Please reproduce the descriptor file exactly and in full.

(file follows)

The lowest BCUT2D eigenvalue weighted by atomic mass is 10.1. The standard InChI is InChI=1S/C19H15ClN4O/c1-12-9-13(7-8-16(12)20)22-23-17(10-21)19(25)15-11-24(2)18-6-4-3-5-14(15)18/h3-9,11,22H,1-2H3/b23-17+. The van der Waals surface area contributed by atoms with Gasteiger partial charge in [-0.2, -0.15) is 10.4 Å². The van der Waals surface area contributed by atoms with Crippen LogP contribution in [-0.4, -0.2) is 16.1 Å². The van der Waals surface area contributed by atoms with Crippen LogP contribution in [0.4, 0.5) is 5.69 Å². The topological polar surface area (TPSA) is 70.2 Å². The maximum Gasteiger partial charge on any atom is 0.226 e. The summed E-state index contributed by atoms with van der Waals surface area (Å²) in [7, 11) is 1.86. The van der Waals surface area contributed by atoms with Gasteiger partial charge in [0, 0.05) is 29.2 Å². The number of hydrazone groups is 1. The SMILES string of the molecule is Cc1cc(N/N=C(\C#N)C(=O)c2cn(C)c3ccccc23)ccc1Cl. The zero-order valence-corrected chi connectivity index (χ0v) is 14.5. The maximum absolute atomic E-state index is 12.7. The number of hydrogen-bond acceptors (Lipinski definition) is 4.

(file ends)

The lowest BCUT2D eigenvalue weighted by atomic mass is 10.1. The standard InChI is InChI=1S/C19H15ClN4O/c1-12-9-13(7-8-16(12)20)22-23-17(10-21)19(25)15-11-24(2)18-6-4-3-5-14(15)18/h3-9,11,22H,1-2H3/b23-17+. The van der Waals surface area contributed by atoms with Gasteiger partial charge in [-0.2, -0.15) is 10.4 Å². The van der Waals surface area contributed by atoms with Crippen LogP contribution in [-0.4, -0.2) is 16.1 Å². The van der Waals surface area contributed by atoms with Crippen LogP contribution in [0.4, 0.5) is 5.69 Å². The topological polar surface area (TPSA) is 70.2 Å². The maximum Gasteiger partial charge on any atom is 0.226 e. The summed E-state index contributed by atoms with van der Waals surface area (Å²) in [7, 11) is 1.86. The van der Waals surface area contributed by atoms with Gasteiger partial charge in [0, 0.05) is 29.2 Å². The number of hydrazone groups is 1. The SMILES string of the molecule is Cc1cc(N/N=C(\C#N)C(=O)c2cn(C)c3ccccc23)ccc1Cl. The zero-order valence-corrected chi connectivity index (χ0v) is 14.5. The maximum absolute atomic E-state index is 12.7. The number of hydrogen-bond acceptors (Lipinski definition) is 4.